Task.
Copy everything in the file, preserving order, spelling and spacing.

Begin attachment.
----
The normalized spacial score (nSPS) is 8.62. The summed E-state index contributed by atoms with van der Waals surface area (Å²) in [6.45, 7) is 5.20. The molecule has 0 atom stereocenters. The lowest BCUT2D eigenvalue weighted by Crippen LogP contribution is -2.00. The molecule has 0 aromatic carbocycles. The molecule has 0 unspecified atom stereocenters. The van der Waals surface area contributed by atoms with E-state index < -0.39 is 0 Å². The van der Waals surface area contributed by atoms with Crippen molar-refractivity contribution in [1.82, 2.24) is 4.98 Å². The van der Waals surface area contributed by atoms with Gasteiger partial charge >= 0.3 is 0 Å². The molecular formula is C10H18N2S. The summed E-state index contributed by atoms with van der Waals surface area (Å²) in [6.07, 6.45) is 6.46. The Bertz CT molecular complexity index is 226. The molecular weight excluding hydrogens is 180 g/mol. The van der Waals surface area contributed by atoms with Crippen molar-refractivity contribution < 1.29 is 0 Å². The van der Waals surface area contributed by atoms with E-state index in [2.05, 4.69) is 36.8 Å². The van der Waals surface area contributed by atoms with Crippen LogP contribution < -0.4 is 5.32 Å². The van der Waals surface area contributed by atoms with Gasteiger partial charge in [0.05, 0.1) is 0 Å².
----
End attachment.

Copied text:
The normalized spacial score (nSPS) is 8.62. The summed E-state index contributed by atoms with van der Waals surface area (Å²) in [6.45, 7) is 5.20. The molecule has 0 atom stereocenters. The lowest BCUT2D eigenvalue weighted by Crippen LogP contribution is -2.00. The molecule has 0 aromatic carbocycles. The molecule has 0 unspecified atom stereocenters. The van der Waals surface area contributed by atoms with E-state index < -0.39 is 0 Å². The van der Waals surface area contributed by atoms with Crippen molar-refractivity contribution in [1.82, 2.24) is 4.98 Å². The van der Waals surface area contributed by atoms with Gasteiger partial charge >= 0.3 is 0 Å². The molecular formula is C10H18N2S. The summed E-state index contributed by atoms with van der Waals surface area (Å²) in [6.07, 6.45) is 6.46. The Bertz CT molecular complexity index is 226. The molecular weight excluding hydrogens is 180 g/mol. The van der Waals surface area contributed by atoms with Crippen molar-refractivity contribution < 1.29 is 0 Å². The van der Waals surface area contributed by atoms with E-state index in [2.05, 4.69) is 36.8 Å². The van der Waals surface area contributed by atoms with Crippen LogP contribution < -0.4 is 5.32 Å². The van der Waals surface area contributed by atoms with Gasteiger partial charge in [0.05, 0.1) is 0 Å².